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Cancer development often is a result of environmental factors, such as exposure to tobacco products and industrial toxins. Other times, however, cancer is written in the cards, nearly unavoidable, arising almost solely from genetic factors. These are so-called "inheritable cancers," and common types include cancers of the kidney, colon, and breast. Of course, what is inherited is a gene defect from a parent, not the cancer itself. Upwards of 10 percent of cancers may be the result of such inheritable mutations.
For this next lecture in the Demystifying Medicine series, now fortified with CME, we bring you two speakers who are investigating inheritable cancers from a clinical and epidemiological perspective. Marston Linehan, chief of the NCI CCR Urologic Oncology Branch, pioneered the study of the genetic basis of kidney cancer. His team identified the genes for the common forms of kidney cancer and described the pathways of these kidney cancer genes. His recent studies targeting the metabolic basis of kidney cancer have resulted in the regression of metastatic cancer in patients with type 1 and type 2 papillary kidney cancer.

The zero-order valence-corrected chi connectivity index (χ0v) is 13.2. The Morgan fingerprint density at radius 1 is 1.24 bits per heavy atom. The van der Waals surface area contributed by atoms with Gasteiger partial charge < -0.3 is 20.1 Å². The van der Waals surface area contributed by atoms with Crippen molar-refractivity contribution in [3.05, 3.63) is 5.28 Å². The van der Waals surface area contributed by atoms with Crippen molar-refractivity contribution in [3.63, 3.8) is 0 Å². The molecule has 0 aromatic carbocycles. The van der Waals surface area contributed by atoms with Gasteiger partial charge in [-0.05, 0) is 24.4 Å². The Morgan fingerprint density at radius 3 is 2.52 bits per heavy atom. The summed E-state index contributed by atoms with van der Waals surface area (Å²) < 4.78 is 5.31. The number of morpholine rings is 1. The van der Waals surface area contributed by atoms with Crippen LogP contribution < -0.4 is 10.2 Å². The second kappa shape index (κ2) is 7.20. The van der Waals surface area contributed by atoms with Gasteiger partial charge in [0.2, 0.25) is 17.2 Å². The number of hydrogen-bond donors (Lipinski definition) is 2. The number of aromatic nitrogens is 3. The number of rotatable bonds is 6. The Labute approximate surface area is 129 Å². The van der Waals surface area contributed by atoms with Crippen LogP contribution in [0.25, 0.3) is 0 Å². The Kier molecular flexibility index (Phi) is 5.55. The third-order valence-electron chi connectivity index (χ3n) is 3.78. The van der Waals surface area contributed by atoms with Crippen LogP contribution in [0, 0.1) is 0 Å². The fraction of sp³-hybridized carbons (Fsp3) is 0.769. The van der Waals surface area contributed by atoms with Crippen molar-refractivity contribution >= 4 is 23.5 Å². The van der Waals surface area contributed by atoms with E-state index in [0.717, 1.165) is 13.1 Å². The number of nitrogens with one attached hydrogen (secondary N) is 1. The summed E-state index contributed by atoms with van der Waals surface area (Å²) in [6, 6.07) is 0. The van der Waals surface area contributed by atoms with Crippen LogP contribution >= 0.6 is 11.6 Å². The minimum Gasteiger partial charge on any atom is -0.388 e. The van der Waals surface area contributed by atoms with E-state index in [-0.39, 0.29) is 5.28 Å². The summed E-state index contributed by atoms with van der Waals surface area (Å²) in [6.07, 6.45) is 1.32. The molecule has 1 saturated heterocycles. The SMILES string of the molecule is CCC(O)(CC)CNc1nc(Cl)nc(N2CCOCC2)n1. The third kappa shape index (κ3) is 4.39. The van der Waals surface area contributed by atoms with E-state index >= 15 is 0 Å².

Co-presenter Sharon Savage, DCEG Clinical Director and chief of the Clinical Genetics Branch, has studied the genetic and molecular epidemiology of telomere biology, pediatric cancer etiology, and autosomal-dominant cancer predisposition syndromes, such as Li-Fraumeni syndrome. She and her team are characterizing the clinical consequences of these disorders and are developing cancer screening programs.